Drowsiness can impact any driver no matter what their age, skill level, experience, occupation or type of vehicle is. This means that even – or perhaps especially – professional truck drivers end up impacted.
However, the levels of danger related to drowsy driving can and do change depending on several factors. And based on said factors, truckers may prove the most hazardous of all.
The size and weight of a truck
The CDC discusses drowsy driving. Generally speaking, drowsiness serves as a danger because it can completely remove a driver’s attention from their surroundings. Even if they only go into a microsleep, which can last anywhere from 1 to 3 seconds, this amount of time for a distraction can still prove disastrous on the road.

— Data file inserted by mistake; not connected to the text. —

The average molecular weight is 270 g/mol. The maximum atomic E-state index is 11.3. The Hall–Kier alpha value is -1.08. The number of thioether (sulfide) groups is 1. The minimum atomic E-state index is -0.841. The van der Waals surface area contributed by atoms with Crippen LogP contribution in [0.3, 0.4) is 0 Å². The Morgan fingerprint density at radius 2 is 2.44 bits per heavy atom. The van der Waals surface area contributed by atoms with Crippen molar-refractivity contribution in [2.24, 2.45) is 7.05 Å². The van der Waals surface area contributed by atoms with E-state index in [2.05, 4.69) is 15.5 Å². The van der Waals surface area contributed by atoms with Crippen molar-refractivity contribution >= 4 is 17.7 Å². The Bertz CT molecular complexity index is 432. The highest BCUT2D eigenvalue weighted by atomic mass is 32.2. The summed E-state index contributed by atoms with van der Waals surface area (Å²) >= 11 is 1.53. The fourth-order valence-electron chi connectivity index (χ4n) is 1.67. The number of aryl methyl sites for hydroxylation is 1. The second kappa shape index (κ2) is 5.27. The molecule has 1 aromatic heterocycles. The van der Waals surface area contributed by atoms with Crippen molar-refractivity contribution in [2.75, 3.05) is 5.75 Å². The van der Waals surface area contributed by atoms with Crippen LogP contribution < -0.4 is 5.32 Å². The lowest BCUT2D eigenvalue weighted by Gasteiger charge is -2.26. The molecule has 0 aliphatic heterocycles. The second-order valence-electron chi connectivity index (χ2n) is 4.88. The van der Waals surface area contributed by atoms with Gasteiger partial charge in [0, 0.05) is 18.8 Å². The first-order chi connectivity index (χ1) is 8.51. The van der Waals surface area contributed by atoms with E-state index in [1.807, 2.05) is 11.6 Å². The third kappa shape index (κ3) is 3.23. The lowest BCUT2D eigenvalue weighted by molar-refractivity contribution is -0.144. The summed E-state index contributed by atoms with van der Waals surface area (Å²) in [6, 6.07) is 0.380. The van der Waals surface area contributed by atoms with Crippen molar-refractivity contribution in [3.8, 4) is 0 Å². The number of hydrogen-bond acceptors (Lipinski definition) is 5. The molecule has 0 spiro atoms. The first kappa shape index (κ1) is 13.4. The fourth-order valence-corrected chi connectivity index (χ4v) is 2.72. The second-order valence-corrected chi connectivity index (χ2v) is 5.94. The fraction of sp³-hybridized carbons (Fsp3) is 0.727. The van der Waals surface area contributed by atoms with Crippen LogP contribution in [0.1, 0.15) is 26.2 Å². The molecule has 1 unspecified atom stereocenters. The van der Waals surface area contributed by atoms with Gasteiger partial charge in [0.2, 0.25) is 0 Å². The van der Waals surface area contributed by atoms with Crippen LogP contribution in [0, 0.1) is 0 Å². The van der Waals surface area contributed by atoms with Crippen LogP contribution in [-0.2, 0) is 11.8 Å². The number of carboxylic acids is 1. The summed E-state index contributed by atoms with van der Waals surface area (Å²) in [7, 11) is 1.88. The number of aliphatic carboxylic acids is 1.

Truckers prove even more dangerous for multiple reasons. First: the size and weight of their vehicles. A truck, especially 18-wheelers, often weighs up to 20 times more than a personal use van. They also take up about four times the space of a van in the lane.
In short, if a truck gets into a crash, it can easily take out multiple lanes of traffic and many other cars. Due to the sheer size difference, they can cause a lot of damage to the people in those vehicles, too. Many accidents between passenger vehicles and 18-wheelers result in severe, catastrophic or deadly injuries.
Risky truck culture
Trucking culture does not do much to help stop this problem, too. Many truckers believe they can drive through the exhaustion even if wakefulness tips and tricks do not actually work. Even companies incentivize dangerous behavior by paying extra for truckers who cram more deliveries into a day. In short, it is a recipe for disaster in all respects that could end up robbing people of their lives.